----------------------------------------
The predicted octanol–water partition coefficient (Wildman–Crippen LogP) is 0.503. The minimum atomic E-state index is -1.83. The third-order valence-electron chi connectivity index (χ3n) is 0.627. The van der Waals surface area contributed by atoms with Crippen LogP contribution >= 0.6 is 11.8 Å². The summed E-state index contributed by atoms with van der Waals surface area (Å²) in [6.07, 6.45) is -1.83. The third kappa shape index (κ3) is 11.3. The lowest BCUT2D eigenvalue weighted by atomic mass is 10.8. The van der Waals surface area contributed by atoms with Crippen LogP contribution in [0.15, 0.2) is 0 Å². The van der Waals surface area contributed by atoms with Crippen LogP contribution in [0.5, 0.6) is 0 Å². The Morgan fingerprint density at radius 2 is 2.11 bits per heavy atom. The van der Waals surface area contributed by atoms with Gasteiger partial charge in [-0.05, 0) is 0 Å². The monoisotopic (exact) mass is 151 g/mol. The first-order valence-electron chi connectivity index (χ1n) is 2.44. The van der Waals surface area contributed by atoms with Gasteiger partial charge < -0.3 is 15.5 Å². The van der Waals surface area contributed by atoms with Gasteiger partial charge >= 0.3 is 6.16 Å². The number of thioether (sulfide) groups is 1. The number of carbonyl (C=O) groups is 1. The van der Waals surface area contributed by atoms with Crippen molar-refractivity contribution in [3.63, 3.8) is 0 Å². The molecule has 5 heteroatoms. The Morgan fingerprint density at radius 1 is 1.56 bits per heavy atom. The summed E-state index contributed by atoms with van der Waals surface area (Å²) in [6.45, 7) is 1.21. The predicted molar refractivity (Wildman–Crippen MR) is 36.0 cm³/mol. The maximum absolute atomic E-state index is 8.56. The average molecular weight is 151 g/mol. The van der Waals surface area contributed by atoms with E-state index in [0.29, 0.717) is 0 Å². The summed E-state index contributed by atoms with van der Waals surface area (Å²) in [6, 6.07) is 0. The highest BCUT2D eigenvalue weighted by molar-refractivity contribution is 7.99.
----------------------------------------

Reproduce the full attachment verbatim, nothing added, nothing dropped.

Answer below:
The predicted octanol–water partition coefficient (Wildman–Crippen LogP) is 0.503. The minimum atomic E-state index is -1.83. The third-order valence-electron chi connectivity index (χ3n) is 0.627. The van der Waals surface area contributed by atoms with Crippen LogP contribution >= 0.6 is 11.8 Å². The summed E-state index contributed by atoms with van der Waals surface area (Å²) in [6.07, 6.45) is -1.83. The third kappa shape index (κ3) is 11.3. The lowest BCUT2D eigenvalue weighted by atomic mass is 10.8. The van der Waals surface area contributed by atoms with Crippen LogP contribution in [0.15, 0.2) is 0 Å². The van der Waals surface area contributed by atoms with Crippen LogP contribution in [0.5, 0.6) is 0 Å². The Morgan fingerprint density at radius 2 is 2.11 bits per heavy atom. The van der Waals surface area contributed by atoms with Gasteiger partial charge in [-0.05, 0) is 0 Å². The monoisotopic (exact) mass is 151 g/mol. The first-order valence-electron chi connectivity index (χ1n) is 2.44. The van der Waals surface area contributed by atoms with Gasteiger partial charge < -0.3 is 15.5 Å². The van der Waals surface area contributed by atoms with Gasteiger partial charge >= 0.3 is 6.16 Å². The number of thioether (sulfide) groups is 1. The number of carbonyl (C=O) groups is 1. The van der Waals surface area contributed by atoms with Crippen molar-refractivity contribution in [3.63, 3.8) is 0 Å². The molecule has 5 heteroatoms. The Morgan fingerprint density at radius 1 is 1.56 bits per heavy atom. The summed E-state index contributed by atoms with van der Waals surface area (Å²) in [6.45, 7) is 1.21. The predicted molar refractivity (Wildman–Crippen MR) is 36.0 cm³/mol. The maximum absolute atomic E-state index is 8.56. The average molecular weight is 151 g/mol. The van der Waals surface area contributed by atoms with E-state index in [0.29, 0.717) is 0 Å². The summed E-state index contributed by atoms with van der Waals surface area (Å²) in [6, 6.07) is 0. The highest BCUT2D eigenvalue weighted by molar-refractivity contribution is 7.99.